Ry, his kids, and I spent the day testing reactive target mixtures in two different types of target containers. We discovered the target bodies we used for the first time last year were part of our problem with failures to detonate. Those problematic target bodies will not be used for Boomershoot 2005. We also found modifications to our procedures and to our mix to make the mixture more sensitive. With the new mix and the new target bodies but with small sample sizes we got 100% detonations with .22 caliber bullets (CCI Stingers) going about 1420 fps at the target. We got 100% failure to detonate with a target velocity of 1170 fps which means the targets are safe to handle. We did not do sufficient tests to determine the actual threshold for reliable detonation but do not expect it to be much if any below 1400 fps. The new mix has a lot more “punch” to it that the old mix and there is a very noticeable flash.
High level view of Boomershoot reactive targets:
History of Boomershoot reactive targets:
In 2003 we changed to a new type of fuel that cut the costs considerably and make things more sensitive at the same time. Since that time we have kept the fuels proprietary. The mixes listed on the web page work and are “good enough” for most purposes but our later mixes give us an edge in some areas. Yesterday was spent testing new fuels, a couple of catalysts, and the target containers.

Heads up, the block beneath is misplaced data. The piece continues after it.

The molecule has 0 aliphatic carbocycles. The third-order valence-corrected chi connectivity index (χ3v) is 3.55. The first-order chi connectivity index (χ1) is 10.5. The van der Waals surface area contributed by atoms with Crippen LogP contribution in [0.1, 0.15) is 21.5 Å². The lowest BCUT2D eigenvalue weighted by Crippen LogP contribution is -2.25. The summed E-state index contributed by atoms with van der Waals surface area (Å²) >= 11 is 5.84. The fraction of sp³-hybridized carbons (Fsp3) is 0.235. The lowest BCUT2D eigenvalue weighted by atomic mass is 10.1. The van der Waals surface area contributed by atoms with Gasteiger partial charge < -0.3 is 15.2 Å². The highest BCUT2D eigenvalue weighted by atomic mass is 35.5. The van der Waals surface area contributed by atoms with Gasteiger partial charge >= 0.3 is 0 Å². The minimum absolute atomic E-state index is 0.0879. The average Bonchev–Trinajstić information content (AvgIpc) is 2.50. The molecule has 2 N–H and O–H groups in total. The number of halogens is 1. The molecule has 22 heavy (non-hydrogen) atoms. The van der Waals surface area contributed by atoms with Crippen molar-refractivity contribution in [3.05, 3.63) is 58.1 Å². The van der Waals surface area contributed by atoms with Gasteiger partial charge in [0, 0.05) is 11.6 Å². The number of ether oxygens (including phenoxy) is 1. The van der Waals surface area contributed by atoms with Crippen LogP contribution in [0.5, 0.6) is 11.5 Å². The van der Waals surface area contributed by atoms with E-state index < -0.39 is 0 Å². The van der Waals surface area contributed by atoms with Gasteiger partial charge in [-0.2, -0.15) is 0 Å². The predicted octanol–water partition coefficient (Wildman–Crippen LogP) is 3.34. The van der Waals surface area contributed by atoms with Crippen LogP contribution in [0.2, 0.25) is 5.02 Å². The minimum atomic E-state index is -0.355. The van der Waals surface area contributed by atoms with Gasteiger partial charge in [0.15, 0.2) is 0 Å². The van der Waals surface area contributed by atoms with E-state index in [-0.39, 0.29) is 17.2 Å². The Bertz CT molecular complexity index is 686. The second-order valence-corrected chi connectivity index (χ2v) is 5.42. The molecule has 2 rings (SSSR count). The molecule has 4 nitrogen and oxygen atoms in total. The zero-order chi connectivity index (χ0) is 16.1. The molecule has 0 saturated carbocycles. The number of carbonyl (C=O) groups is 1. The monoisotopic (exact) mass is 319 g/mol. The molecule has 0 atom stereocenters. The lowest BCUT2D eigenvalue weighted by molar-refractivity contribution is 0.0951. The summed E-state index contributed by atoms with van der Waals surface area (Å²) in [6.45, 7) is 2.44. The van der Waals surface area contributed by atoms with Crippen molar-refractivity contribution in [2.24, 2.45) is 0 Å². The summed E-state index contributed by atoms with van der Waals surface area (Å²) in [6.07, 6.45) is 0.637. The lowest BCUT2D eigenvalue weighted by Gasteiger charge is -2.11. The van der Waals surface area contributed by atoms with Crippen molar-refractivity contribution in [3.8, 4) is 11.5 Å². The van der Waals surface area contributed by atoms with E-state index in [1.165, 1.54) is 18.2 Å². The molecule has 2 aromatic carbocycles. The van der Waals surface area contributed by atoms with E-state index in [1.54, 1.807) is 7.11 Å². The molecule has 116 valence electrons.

Boomershoot reactive target innovation:
Almost all of our innovation to make the mix sensitive enough to detonate (not ignite, that is something completely different) and yet safe enough to handle has been with changing the amount of potassium chlorate and using different types of fuels. This has been an ongoing learning experience. I have purchased probably twenty books and spent countless hours learning about explosives and the detonation mechanisms. Then a friend (usually Ry) and I would test my latest hypothesis on how to make the mix better. Most attempts were disappointments. Only occasionally would we have something that worked better than what we had used before. For the last three years we used the same components in the same proporitions with only an involuntary change in the grade of the AN we received from our supplier. Yesterday was the first time we had a significant advance in a long time.